Damsels and dragons

Damsels and dragons

Common blue damselfly (c) Vicky Nall

Mid summer is a great time to go out in search of odanata: the group of insects that is made up of dragonflies and damselflies. Often a misunderstood (and feared) group of insects, odonata are some of the most impressive insects that we have in Shropshire.

Do dragonflies bite and breath fire?

Dragonflies got their English name due to a mistranslation of the word "devil" from the original Romanian name for the insect group. The Romanian word for "devil": "drac" was translated as "dragon". To many, they have a terrifying appearance, comparable to an image of the devil himself, but look at them a little more closely and it is clear that they are not the scary creatures they are made out to be. Decorated with a multitude of different colours and equipped with impressive kaleidoscope eyes, dragonflies are stunning creatures. But they have nothing to do with dragons.

Dragonflies are larger, with thicker bodies than damselflies. When resting, the always hold their wings out at right-angles to their bodies and the front and rear wings are unequal in size. Dragonflies also have large eyes with no gap in between them.

As aerial predators, dragonflies are equipped with a fearsome-looking set of teeth, which they use for catching and eating other insects; from mosquitoes to small moths and butterflies (and occasionally, even other dragons!). But those gnashers aren't sturdy enough to bite through human skin and it is very unlikely that you are likely to be attacked by dragonflies, Those individuals that hover around humans are often just looking for a safe place to land and rest, rather than finding a juicy arm to bite. The people most likely to be bitten are entomologists when they handle dragons directly on surveys, but that is an act of simple self defence from the insect.

You can spot dragonflies in a range of habitats in Shropshire; from woodlands and meadows to river banks and peatbogs. Only their larvae depend on water, but once they emerge as adults, they will happily venture great distances from water in search of good places to eat and rest, before returning to water to mate and lay eggs.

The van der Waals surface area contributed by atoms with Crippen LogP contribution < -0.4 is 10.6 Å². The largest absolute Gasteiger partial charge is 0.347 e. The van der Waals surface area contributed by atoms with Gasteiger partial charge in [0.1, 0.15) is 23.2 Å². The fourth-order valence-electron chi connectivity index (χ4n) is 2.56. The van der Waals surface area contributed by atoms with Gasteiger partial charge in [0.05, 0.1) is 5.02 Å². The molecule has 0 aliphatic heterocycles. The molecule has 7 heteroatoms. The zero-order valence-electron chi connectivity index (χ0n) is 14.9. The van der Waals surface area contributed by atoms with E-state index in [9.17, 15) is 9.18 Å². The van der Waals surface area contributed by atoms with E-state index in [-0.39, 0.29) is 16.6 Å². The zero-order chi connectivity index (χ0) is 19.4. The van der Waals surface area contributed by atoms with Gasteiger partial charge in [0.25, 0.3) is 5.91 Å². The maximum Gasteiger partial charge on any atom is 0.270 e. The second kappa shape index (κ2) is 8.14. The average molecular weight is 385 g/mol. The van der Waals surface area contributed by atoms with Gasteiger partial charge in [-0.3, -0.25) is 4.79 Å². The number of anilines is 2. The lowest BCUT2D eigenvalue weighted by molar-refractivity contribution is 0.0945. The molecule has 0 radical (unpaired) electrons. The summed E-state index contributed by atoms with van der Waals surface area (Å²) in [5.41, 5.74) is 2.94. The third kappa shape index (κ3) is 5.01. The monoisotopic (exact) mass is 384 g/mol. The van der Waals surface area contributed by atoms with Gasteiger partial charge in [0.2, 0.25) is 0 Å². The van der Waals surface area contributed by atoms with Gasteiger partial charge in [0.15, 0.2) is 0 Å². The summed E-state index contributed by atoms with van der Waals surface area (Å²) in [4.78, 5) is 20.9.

Some dragonflies to look out for in Shropshire include:

Damselflies in distress

Smaller than dragonflies, damselflies also have a flimsier appearance and are weak flyers in comparison to their larger counterparts. They tend to rest with their equal-sized wings laid back along the length of their body. Despite their weak flight, they are still adept hunters of smaller insects and feed on 100s of mosquitoes each day.

Damsels tend to stay nearer to water as adults and are most likely to be spotted drifting around close to bankside vegetation in search of food. Like dragonflies, they come in many different colours: metallic green, bright reds and blues, but none are more impressive that the beautiful demoiselle. Demoiselles are true damselflies, but their name is borrowed from the French for "young lady" or maiden. Great places to watch these metallic, almost luminescent insect are along river banks with good covers of grasses, sedges and rushes. 

Both damselflies and dragonflies are on the wing for short periods, so get out to spot them now while the sun in still shining!

Damselflies in Shropshire include:

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